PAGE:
SCC Encourages Virginians to Protect Homes, Vehicles and Other Property Against Severe Winter Weather


JAN 27, 2022

RICHMOND – Winter weather can wreak havoc with your home, business, vehicles and other property, causing billions of dollars in insured and uninsured losses nationwide each year. Think burst pipes, slippery sidewalks, roof cave-ins and vehicle damage due to fallen tree limbs and slick roads.

With several recent winter weather events in Virginia already and the possibility for others during this winter season, the time to prepare is now. The State Corporation Commission’s (SCC) Bureau of Insurance (Bureau) encourages Virginians to review their insurance coverage and prepare their homes and vehicles before harsh winter conditions return. It is important to know the extent of your insurance coverage, as well as any deductibles you may have to pay in the event of a claim.

Accumulation of too much snow or ice can result in tree limbs breaking and falling on homes, vehicles and power lines. Falling limbs also can result in collapsed roofs and other damage to homes, structures and vehicles. Melting snow and ice can cause flooding of property and interior damage to structures even after a winter storm ends. Sub-freezing temperatures can lead to broken pipes both inside and outside your home.

“Plan ahead for seasonal and other hazards,” said Virginia Insurance Commissioner Scott A. White. “Homeowners, renters and commercial property policies can protect you against many types of winter weather threats, but there are exceptions. Contact your insurance agent or company or the SCC’s Bureau of Insurance to learn more.”

To help reduce the risk of damage to your home and property this winter, the Bureau suggests the following:

  • Remove dead, dying, diseased or broken tree limbs near your home and property.
  • Remove debris from your gutters to help prevent ice dams and allow melting water to drain freely away from your home.
  • Inspect your attic insulation and ventilation to ensure warm air stays in the living areas of your home and out of the attic. Keeping attic air cold can help minimize the freeze/thaw cycle that causes ice dams, which may cause interior water damage to your home. Proper insulation of your home has the added advantage of helping save energy and may reduce your heating costs.
  • Protect your pipes from freezing. Detach garden hoses from your home before the temperature drops below freezing and properly winterize pipes and irrigation systems around your home. To protect interior pipes, leave your faucet running slightly to allow water to trickle through the pipes, reducing the chance that standing water will freeze. Opening the cabinet doors under your sink allows warm air to circulate around your pipes and to help keep them from freezing.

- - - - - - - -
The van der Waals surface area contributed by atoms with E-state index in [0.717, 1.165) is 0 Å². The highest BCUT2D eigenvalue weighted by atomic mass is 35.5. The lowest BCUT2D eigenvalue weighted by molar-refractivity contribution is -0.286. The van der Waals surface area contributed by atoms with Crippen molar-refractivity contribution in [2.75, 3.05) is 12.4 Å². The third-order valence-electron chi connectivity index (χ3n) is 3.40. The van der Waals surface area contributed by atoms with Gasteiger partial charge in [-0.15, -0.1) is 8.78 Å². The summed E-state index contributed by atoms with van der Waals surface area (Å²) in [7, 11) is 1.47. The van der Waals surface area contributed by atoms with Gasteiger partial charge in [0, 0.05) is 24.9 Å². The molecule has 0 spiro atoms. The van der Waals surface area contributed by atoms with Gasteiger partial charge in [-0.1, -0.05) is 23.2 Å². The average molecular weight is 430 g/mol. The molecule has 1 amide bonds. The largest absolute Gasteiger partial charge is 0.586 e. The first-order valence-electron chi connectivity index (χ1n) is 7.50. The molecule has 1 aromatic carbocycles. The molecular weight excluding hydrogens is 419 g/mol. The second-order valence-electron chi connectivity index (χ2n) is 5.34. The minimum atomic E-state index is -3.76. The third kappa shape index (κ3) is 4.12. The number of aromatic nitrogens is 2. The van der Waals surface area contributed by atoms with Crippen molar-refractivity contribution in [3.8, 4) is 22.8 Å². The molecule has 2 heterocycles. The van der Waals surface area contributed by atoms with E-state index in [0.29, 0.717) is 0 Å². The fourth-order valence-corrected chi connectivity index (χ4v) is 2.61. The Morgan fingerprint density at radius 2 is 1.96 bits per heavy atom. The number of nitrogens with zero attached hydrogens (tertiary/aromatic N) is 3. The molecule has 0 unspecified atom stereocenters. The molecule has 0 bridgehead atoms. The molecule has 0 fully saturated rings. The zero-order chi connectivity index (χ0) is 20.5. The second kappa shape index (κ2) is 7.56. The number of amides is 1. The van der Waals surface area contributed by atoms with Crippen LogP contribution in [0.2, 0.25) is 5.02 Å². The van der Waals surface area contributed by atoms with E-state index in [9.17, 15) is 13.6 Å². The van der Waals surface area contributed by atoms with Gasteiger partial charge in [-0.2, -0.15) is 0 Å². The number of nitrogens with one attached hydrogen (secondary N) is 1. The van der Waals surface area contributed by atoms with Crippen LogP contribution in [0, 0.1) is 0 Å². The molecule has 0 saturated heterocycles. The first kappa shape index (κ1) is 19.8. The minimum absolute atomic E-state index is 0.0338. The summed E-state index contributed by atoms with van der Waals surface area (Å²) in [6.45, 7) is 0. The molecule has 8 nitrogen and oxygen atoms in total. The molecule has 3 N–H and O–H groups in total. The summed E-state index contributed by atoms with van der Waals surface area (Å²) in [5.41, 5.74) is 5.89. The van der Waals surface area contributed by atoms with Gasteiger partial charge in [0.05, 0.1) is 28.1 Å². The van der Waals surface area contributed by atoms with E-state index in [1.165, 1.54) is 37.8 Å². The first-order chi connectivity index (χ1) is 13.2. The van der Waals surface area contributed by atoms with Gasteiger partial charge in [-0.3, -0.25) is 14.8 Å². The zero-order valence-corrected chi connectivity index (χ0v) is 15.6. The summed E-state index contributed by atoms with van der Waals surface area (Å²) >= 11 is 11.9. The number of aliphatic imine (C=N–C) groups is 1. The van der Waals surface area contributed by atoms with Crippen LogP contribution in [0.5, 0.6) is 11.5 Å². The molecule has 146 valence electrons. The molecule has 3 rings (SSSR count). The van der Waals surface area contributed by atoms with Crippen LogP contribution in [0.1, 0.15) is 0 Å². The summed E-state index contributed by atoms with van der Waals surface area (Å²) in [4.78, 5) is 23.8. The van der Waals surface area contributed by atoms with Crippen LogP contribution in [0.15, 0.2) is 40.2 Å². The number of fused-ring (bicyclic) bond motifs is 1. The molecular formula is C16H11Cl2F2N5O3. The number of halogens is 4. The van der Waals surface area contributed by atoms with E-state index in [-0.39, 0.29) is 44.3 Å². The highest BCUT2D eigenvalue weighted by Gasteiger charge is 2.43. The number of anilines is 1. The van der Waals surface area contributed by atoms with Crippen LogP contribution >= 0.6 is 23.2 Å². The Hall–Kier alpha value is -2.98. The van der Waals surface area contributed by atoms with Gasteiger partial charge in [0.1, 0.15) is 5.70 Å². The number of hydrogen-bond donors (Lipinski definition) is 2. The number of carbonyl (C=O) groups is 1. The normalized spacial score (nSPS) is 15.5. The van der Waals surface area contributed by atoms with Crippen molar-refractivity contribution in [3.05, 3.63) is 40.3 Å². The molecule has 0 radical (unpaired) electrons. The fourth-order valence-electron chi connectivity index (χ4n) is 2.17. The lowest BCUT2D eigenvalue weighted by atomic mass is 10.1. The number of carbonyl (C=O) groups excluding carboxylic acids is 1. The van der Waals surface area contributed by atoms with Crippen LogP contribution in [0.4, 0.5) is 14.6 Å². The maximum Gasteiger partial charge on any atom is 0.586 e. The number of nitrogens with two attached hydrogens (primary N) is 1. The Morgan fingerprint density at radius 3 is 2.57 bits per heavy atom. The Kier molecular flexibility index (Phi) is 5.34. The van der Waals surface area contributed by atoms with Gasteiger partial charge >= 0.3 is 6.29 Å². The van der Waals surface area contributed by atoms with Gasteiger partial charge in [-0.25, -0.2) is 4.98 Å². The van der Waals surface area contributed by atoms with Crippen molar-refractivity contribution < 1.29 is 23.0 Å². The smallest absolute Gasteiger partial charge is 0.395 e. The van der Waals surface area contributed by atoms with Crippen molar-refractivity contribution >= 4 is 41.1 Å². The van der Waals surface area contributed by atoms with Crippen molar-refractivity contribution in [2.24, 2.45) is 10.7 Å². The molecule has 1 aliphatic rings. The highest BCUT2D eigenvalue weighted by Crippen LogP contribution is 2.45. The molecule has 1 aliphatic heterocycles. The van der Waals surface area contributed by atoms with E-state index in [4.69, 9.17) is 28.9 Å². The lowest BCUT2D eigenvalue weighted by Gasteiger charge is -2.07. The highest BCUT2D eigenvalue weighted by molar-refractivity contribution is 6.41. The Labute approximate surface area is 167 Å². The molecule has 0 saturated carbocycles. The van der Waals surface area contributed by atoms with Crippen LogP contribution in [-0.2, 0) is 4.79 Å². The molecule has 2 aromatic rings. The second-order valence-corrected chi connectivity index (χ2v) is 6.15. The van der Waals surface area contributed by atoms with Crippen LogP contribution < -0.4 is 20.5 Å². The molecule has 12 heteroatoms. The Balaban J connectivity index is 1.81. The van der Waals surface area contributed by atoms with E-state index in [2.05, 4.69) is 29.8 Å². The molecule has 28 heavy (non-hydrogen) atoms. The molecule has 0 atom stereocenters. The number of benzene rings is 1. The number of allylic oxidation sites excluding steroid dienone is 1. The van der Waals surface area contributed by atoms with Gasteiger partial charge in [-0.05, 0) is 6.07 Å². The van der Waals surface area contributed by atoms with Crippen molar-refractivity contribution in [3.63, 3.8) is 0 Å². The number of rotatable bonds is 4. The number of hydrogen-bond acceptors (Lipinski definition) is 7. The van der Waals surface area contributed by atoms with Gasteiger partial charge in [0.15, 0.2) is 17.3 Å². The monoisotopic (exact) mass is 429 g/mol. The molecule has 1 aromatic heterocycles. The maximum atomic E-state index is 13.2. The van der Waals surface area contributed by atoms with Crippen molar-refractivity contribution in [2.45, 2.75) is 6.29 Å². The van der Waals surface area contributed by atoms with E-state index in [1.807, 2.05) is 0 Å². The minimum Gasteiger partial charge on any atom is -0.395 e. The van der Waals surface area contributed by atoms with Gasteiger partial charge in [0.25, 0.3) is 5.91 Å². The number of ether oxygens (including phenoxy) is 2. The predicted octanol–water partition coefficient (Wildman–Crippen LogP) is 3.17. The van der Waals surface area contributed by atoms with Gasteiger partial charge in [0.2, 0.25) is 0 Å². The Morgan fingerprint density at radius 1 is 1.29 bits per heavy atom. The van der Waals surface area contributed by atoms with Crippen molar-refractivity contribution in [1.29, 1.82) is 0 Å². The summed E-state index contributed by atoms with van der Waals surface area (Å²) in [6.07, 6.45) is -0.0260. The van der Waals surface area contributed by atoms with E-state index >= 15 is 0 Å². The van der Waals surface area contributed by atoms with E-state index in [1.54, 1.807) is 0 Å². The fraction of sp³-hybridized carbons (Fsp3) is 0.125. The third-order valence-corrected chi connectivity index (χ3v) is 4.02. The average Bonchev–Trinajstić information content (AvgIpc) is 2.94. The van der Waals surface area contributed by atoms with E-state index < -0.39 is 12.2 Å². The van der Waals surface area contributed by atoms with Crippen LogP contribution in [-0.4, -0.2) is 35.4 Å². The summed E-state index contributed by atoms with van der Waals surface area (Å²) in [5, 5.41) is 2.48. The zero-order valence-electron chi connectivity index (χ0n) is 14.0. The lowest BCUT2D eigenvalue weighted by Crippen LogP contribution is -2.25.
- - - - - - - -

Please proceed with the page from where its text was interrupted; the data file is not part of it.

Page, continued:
• Make sure fireplaces, wood stoves and electric heaters work properly. Additionally, keep combustible items away from heat sources.

Standard homeowners, renters and commercial property insurance policies provide coverage for damage to property caused by wind, snow, severe cold and freezing rain. Property damage caused by flooding typically is not covered, but separate flood insurance is available through the National Flood Insurance Program at and may be available through your insurance carrier.

If your home or property suffers damage as a result of severe winter weather, contact your insurance agent or company as soon as possible. Make any necessary emergency repairs and take reasonable steps to prevent further damage. Record all damage to your property and include photographs, notes and repair-related receipts.

Homeowners insurance also may cover certain incidents where someone slips and falls on slick sidewalks or other surfaces on your property. You can check for this coverage under the liability and medical payments portions of your homeowners insurance policy.

If you are involved in an auto accident between two or more vehicles attributed to snowy and slippery road conditions, or if your vehicle crashes into an object affixed along a roadway (such as a streetlight) due to those conditions, collision coverage is available under standard auto insurance policies. Also check to see whether your auto insurance covers damage to your vehicle caused by ice, snow and falling tree limbs. These types of damages usually are covered by other-than-collision (or comprehensive) coverage on your vehicle, which protects against damage to a vehicle from such things as fire, water, hail, vandalism, glass breakage, wind and falling objects.

The Bureau offers consumer guides regarding homeowners, renters, commercial and auto insurance and disaster-related property insurance claims. For copies of these and other publications offered by the Bureau or for answers to your insurance questions, contact the Bureau’s Property and Casualty Consumer Services Section at 804-371-9185 in Richmond or toll-free at 1-877-310-6560. Copies of the consumer insurance guides are also available on the Bureau’s website at


Contact: Katha Treanor, 804-371-9141